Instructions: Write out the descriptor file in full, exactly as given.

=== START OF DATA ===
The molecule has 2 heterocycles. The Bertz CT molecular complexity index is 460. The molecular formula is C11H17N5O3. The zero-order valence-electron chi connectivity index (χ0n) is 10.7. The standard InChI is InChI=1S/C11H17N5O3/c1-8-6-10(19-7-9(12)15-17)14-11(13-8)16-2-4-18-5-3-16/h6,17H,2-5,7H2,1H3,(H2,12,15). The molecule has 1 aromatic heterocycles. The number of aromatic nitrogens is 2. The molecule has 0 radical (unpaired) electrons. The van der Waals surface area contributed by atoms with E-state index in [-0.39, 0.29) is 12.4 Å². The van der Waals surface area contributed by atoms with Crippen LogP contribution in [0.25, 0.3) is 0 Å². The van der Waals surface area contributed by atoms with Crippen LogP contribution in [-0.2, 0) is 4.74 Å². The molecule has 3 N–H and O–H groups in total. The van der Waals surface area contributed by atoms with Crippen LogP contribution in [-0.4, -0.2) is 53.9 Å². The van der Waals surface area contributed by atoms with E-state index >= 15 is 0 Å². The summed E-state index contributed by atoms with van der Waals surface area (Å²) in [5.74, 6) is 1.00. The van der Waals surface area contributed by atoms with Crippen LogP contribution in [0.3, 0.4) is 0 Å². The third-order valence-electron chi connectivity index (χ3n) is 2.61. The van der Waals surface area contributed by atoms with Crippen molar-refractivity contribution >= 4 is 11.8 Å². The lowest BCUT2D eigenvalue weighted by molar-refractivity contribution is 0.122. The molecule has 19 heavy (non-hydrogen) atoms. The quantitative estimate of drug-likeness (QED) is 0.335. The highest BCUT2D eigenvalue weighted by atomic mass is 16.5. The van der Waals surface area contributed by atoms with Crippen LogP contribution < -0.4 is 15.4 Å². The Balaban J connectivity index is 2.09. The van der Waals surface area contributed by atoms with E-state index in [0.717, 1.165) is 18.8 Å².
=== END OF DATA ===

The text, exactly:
The molecule has 2 heterocycles. The Bertz CT molecular complexity index is 460. The molecular formula is C11H17N5O3. The zero-order valence-electron chi connectivity index (χ0n) is 10.7. The standard InChI is InChI=1S/C11H17N5O3/c1-8-6-10(19-7-9(12)15-17)14-11(13-8)16-2-4-18-5-3-16/h6,17H,2-5,7H2,1H3,(H2,12,15). The molecule has 1 aromatic heterocycles. The number of aromatic nitrogens is 2. The molecule has 0 radical (unpaired) electrons. The van der Waals surface area contributed by atoms with E-state index in [-0.39, 0.29) is 12.4 Å². The van der Waals surface area contributed by atoms with Crippen LogP contribution in [0.25, 0.3) is 0 Å². The van der Waals surface area contributed by atoms with Crippen LogP contribution in [-0.2, 0) is 4.74 Å². The molecule has 3 N–H and O–H groups in total. The van der Waals surface area contributed by atoms with Crippen LogP contribution in [-0.4, -0.2) is 53.9 Å². The van der Waals surface area contributed by atoms with E-state index >= 15 is 0 Å². The summed E-state index contributed by atoms with van der Waals surface area (Å²) in [5.74, 6) is 1.00. The van der Waals surface area contributed by atoms with Crippen LogP contribution in [0.3, 0.4) is 0 Å². The third-order valence-electron chi connectivity index (χ3n) is 2.61. The van der Waals surface area contributed by atoms with Crippen molar-refractivity contribution >= 4 is 11.8 Å². The lowest BCUT2D eigenvalue weighted by molar-refractivity contribution is 0.122. The molecule has 19 heavy (non-hydrogen) atoms. The quantitative estimate of drug-likeness (QED) is 0.335. The highest BCUT2D eigenvalue weighted by atomic mass is 16.5. The van der Waals surface area contributed by atoms with Crippen LogP contribution < -0.4 is 15.4 Å². The Balaban J connectivity index is 2.09. The van der Waals surface area contributed by atoms with E-state index in [0.717, 1.165) is 18.8 Å².